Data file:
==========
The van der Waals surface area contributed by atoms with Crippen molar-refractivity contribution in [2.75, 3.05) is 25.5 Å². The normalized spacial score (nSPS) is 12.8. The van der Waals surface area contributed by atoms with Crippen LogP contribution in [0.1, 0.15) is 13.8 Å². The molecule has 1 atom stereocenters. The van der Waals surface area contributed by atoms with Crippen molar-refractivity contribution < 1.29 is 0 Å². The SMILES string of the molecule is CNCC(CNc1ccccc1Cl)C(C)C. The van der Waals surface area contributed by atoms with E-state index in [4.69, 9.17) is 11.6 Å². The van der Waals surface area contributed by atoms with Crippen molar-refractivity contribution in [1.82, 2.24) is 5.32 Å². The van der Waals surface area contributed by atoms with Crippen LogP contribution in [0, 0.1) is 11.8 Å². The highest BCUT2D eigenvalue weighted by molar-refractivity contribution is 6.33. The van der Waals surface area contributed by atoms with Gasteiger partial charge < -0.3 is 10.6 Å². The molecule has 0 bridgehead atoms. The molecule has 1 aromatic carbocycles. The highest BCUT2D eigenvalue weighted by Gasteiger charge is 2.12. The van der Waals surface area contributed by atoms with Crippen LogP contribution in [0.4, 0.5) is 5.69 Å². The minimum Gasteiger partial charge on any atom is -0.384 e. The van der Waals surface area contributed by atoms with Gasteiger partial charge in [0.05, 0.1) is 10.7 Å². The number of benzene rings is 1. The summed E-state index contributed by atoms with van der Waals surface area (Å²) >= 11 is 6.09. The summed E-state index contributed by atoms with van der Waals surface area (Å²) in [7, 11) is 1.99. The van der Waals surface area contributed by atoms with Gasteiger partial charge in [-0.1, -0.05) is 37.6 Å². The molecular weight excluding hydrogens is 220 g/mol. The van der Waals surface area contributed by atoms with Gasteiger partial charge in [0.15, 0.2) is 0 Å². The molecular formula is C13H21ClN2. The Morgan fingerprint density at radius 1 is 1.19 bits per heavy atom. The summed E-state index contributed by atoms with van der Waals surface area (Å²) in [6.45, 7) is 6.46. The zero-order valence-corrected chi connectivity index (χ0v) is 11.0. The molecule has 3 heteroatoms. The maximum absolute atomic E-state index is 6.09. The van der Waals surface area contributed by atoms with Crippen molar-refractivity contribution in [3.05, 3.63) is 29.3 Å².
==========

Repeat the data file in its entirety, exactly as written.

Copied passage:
The van der Waals surface area contributed by atoms with Crippen molar-refractivity contribution in [2.75, 3.05) is 25.5 Å². The normalized spacial score (nSPS) is 12.8. The van der Waals surface area contributed by atoms with Crippen LogP contribution in [0.1, 0.15) is 13.8 Å². The molecule has 1 atom stereocenters. The van der Waals surface area contributed by atoms with Crippen molar-refractivity contribution < 1.29 is 0 Å². The SMILES string of the molecule is CNCC(CNc1ccccc1Cl)C(C)C. The van der Waals surface area contributed by atoms with E-state index in [4.69, 9.17) is 11.6 Å². The van der Waals surface area contributed by atoms with Crippen molar-refractivity contribution in [1.82, 2.24) is 5.32 Å². The van der Waals surface area contributed by atoms with Crippen LogP contribution in [0, 0.1) is 11.8 Å². The highest BCUT2D eigenvalue weighted by molar-refractivity contribution is 6.33. The van der Waals surface area contributed by atoms with Gasteiger partial charge < -0.3 is 10.6 Å². The molecule has 0 bridgehead atoms. The molecule has 1 aromatic carbocycles. The highest BCUT2D eigenvalue weighted by Gasteiger charge is 2.12. The van der Waals surface area contributed by atoms with Crippen LogP contribution in [0.4, 0.5) is 5.69 Å². The minimum Gasteiger partial charge on any atom is -0.384 e. The van der Waals surface area contributed by atoms with Gasteiger partial charge in [0.05, 0.1) is 10.7 Å². The number of benzene rings is 1. The summed E-state index contributed by atoms with van der Waals surface area (Å²) >= 11 is 6.09. The summed E-state index contributed by atoms with van der Waals surface area (Å²) in [7, 11) is 1.99. The van der Waals surface area contributed by atoms with Gasteiger partial charge in [-0.1, -0.05) is 37.6 Å². The molecular weight excluding hydrogens is 220 g/mol. The van der Waals surface area contributed by atoms with Gasteiger partial charge in [0.15, 0.2) is 0 Å². The molecular formula is C13H21ClN2. The Morgan fingerprint density at radius 1 is 1.19 bits per heavy atom. The summed E-state index contributed by atoms with van der Waals surface area (Å²) in [6.45, 7) is 6.46. The zero-order valence-corrected chi connectivity index (χ0v) is 11.0. The molecule has 3 heteroatoms. The maximum absolute atomic E-state index is 6.09. The van der Waals surface area contributed by atoms with Crippen molar-refractivity contribution in [3.05, 3.63) is 29.3 Å².